Embattled Hobart police officer fires back in federal court
BY Teresa Auch Schultz email@example.com November 26, 2012 4:08PM
Jeff White, Hobart Police Chief. | File Photo~Sun-Times Media
Updated: December 28, 2012 6:19AM
A Hobart police officer who Chief Jeff White is trying to fire has sued the chief and other officials over the issue.
White asked the Hobart Board of Works Wednesday to fire Patrolman Kirk Homoky, saying the officer had refused to take part in an investigation ordered a while ago. White has not said the reason for the investigation although it is not criminal.
However, Homoky disputes White’s claims in his lawsuit, filed Monday in the U.S. District Court in Hammond. According to the suit, White told Homoky on Nov. 13 that he had to go to Porter County to take a voice stress test, also known as a lie detector test, as part of the investigation.
Homoky went to Porter County, where officers and Detective Garrett Cisezweski told him he had to sign a release form that said he was voluntarily taking the test.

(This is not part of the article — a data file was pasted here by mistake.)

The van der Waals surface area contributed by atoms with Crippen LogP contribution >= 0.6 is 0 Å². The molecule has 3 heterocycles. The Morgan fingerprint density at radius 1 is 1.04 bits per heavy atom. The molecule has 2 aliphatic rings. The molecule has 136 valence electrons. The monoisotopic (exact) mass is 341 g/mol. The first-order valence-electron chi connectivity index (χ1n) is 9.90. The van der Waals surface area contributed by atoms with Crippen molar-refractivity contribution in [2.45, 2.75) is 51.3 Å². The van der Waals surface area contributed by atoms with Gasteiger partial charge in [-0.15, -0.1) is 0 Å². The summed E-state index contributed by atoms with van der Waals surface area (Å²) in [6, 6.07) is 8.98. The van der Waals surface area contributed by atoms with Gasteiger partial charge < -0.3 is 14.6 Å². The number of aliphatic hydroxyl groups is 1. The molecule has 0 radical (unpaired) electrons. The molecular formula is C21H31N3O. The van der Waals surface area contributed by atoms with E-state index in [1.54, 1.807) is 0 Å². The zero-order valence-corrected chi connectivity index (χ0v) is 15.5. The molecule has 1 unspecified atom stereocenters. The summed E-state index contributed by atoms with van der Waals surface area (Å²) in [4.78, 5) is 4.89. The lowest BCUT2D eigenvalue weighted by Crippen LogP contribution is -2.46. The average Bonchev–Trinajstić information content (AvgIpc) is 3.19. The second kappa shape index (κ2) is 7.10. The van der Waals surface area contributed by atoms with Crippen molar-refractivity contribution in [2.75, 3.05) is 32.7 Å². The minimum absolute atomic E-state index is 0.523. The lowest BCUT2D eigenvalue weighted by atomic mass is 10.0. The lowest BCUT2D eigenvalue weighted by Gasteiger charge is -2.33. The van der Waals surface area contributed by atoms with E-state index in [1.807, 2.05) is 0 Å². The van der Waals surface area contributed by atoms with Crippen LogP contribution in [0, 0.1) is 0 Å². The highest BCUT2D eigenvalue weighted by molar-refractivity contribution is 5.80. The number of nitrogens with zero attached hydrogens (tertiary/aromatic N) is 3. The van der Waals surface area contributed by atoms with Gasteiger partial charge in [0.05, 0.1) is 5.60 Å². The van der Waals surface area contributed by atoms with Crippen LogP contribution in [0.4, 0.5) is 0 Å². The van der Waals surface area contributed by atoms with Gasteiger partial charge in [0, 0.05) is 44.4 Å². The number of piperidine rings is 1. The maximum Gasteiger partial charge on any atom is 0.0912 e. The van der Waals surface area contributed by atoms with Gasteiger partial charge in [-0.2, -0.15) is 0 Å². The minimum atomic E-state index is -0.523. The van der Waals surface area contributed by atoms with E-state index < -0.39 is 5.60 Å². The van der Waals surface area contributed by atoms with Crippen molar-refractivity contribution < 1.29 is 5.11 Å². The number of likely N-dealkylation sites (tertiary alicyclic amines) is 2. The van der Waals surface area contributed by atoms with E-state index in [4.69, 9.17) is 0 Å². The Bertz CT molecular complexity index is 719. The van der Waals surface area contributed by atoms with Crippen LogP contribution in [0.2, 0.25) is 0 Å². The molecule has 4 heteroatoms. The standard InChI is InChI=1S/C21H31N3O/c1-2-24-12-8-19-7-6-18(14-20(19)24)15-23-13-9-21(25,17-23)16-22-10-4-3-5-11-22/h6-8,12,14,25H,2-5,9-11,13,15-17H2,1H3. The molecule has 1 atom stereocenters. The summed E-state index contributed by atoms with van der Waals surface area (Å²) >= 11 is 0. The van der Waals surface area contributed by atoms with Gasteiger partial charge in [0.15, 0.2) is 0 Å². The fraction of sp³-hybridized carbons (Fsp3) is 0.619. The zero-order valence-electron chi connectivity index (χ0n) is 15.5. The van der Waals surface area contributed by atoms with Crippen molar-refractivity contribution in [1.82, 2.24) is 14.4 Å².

Homoky objected to the word “voluntarily” because he said he was ordered to take the test. He asked if he could sign the form while crossing out the word or to state officially he was not taking it voluntarily. Cisezweski refused, and Homoky was forced to leave, the lawsuit states.
Chief White subsequently made his move to suspend Homoky without pay and to push forward termination, saying Homoky was insubordinate.
The suit claims White’s actions appear to “flout” the constitution by withholding Homoky’s due process rights.
The Hobart Board of Works restored Homoky’s pay at the Wednesday hearing but delayed another hearing on the matter until Jan. 23, which Homoky’s lawsuit contends is a violation of Indiana law requiring such hearings to take place within 30 days.
Homoky asks that the hearing take place by Dec. 19 and petitions for damages and legal fees.
Along with White, the lawsuit names the Hobart Board of Works, Cisezweski, Hobart Detective Jeremy Ogden and the Porter County Sheriff’s Department as defendants.